A senior civil servant who had control of the former New Brunswick lieutenant-governor's finances is accused of siphoning hundreds of thousands of dollars in public funds into his personal coffers between 2012 and 2019.
Court documents reveal the RCMP is alleging Tim Richardson, the deceased former principal secretary of the vice-regal office, shifted $719,620 of funds from the lieutenant-governor's budget into his personal bank account. The RCMP have not laid charges in this case.
The fraud allegations are found in an Aug. 17 affidavit sworn before the Court of Queen's Bench, by an RCMP commercial crime investigator seeking to prevent the sale of Richardson's home in Fredericton.
Court documents indicate government auditors were told by former Lt.-Gov. Jocelyne Roy Vienneau -- who died in August 2019 -- that she did not have discussions with Richardson on the matter.
An RCMP spokeswoman confirmed Tuesday the New Brunswick comptroller is investigating the financial irregularities at the lieutenant-governor's office, and that no charges have been laid. The police investigation began in August following a 2019 review by New Brunswick's comptroller.
Judy Wagner, private secretary to New Brunswick Lt.-Gov. Brenda Murphy, said Tuesday in an email that since the 2019 review, her office has worked with the comptroller to institute several measures to improve spending controls.
"The bank accounts have been separated per federal requirements, two signatures are required on all financial transactions, and detailed bookkeeping practices are being followed," she said.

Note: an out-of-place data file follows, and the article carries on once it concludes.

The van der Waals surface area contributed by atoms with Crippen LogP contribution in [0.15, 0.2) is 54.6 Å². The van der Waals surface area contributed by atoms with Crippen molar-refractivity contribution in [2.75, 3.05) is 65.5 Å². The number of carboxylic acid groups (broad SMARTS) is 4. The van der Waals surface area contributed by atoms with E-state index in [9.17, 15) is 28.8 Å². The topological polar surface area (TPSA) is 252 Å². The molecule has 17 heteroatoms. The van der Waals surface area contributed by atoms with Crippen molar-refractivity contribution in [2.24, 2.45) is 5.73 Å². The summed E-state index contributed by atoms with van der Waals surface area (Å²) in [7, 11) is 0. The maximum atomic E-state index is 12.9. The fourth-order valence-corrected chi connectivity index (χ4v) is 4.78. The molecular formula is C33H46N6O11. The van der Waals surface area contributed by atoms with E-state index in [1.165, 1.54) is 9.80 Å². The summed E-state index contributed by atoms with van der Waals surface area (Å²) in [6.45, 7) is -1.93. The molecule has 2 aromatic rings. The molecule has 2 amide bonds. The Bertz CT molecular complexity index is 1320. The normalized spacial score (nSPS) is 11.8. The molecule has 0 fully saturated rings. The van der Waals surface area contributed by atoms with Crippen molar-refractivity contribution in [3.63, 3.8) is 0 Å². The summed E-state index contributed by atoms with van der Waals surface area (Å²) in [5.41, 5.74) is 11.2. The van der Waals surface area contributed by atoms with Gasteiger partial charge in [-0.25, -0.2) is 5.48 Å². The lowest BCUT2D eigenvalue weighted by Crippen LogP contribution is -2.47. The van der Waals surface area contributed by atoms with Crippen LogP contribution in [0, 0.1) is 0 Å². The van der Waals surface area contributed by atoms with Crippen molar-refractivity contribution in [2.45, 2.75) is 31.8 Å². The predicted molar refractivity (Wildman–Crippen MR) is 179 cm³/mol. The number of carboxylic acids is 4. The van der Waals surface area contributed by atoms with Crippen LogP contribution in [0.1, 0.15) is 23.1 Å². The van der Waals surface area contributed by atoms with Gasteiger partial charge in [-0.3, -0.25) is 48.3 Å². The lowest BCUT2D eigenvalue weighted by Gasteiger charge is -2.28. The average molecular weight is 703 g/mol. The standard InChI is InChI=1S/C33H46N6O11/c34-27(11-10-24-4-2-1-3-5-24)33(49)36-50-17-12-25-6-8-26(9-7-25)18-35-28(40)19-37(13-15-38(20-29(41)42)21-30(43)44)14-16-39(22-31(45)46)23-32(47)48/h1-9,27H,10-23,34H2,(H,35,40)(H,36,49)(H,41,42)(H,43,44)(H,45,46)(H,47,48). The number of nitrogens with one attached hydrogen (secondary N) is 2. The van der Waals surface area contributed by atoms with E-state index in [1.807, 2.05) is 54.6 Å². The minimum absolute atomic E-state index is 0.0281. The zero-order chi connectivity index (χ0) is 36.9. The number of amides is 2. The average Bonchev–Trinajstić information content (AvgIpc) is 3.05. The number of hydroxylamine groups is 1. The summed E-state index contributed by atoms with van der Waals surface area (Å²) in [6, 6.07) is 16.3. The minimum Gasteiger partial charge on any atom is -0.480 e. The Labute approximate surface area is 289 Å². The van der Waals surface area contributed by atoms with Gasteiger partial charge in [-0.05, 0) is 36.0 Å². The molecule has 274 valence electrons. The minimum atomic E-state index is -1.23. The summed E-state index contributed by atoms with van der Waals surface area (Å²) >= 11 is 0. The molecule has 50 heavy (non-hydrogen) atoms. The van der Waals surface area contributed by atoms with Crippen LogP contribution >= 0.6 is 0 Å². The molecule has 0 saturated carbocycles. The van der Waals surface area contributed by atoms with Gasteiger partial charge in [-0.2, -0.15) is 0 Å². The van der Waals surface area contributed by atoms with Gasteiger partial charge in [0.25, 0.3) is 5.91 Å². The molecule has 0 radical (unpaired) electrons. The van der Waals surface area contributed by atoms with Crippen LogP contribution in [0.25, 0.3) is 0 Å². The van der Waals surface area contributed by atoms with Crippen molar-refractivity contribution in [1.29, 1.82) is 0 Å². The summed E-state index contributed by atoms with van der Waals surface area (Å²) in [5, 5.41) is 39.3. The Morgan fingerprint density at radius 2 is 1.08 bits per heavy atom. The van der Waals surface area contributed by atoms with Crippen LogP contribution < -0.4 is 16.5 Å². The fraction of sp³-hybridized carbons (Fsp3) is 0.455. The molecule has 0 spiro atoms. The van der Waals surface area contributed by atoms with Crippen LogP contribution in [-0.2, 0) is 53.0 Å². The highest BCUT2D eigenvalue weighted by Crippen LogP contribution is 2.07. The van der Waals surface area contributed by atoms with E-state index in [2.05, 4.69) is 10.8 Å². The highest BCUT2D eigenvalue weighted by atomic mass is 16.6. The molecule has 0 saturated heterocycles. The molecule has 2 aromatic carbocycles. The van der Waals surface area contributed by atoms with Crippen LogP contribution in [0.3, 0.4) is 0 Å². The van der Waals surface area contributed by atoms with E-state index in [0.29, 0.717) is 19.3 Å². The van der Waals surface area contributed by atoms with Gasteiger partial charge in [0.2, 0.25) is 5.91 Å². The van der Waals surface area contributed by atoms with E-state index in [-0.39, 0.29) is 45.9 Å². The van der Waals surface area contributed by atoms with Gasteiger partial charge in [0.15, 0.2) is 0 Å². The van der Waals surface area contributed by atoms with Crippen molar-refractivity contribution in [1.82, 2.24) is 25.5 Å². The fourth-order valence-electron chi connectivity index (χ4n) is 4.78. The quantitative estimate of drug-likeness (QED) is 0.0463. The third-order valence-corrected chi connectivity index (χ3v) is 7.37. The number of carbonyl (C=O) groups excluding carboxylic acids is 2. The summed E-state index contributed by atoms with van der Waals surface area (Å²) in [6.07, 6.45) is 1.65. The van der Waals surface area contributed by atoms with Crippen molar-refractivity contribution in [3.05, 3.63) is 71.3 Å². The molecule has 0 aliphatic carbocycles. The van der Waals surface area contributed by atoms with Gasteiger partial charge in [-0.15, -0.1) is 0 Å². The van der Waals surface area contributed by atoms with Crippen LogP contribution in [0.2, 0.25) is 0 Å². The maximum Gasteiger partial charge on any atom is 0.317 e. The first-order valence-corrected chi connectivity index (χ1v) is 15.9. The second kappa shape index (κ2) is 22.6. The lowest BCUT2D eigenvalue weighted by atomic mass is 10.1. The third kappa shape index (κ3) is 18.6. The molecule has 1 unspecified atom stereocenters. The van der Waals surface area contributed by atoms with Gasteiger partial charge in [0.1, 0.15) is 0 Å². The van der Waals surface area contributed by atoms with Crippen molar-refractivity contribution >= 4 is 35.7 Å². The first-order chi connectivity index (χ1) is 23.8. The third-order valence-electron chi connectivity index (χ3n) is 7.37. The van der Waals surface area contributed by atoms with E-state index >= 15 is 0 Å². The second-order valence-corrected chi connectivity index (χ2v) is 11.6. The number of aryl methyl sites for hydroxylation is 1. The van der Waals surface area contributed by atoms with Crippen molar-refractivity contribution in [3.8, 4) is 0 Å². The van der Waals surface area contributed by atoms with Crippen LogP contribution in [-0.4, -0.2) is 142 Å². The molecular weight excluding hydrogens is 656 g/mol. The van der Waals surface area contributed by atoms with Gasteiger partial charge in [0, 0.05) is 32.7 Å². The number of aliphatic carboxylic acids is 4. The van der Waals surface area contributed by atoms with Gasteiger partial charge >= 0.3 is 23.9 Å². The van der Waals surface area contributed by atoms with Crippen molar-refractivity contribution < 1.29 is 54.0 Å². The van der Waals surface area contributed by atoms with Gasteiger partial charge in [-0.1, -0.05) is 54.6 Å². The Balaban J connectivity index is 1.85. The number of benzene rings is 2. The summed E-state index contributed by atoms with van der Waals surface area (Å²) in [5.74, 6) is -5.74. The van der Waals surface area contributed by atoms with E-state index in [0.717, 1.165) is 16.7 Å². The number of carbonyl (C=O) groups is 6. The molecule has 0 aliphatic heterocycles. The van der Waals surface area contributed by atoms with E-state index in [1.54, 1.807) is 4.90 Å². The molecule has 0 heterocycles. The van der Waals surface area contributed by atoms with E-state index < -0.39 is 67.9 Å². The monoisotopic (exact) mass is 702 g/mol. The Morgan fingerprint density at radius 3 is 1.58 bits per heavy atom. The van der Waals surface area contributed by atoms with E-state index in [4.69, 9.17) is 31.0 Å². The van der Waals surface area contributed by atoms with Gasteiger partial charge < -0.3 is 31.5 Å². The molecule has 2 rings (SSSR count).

"There is significant transparency in the office respecting financial matters and there are strict limitations and controls on any cash transactions."
The RCMP investigator cited in the affidavit alleges Richardson made grant requests for non-existent employees at Roy Vienneau's office.
Richardson allegedly requested money from the province for three different positions, yet since 2010, only one person has been listed as a full-time employee under the province's payroll, along with some part-time tour guides.
A forensic accountant assisting the RCMP investigation calculated the value of the provincial grant application between 2012-19 was $383,311 more than the sum of the full-time employee's salary and that of all the tour guides.
"The office of the comptroller of New Brunswick found an absence of financial controls in all areas of their review," according to the Aug. 17 affidavit. "Timothy Richardson had sole access and signing authority for the office of the lieutenant governor's bank accounts ... was the only person with a bank card and online access."
Richardson allegedly transferred money from the federal Heritage Department, the provincial Department of Transportation and Infrastructure, Government House and from public donations, into the personal bank account.
The former civil servant allegedly had several overdue credit card statements, bills and a notice from a collection agency "indicating financial pressure." Richardson is accused of sending $360,000 to one person, whose identity was redacted in the documents.
The affidavit said Richardson has died, but did not include details.
This report by The Canadian Press was first published Sept. 1, 2020.
-- By Michael Tutton in Halifax.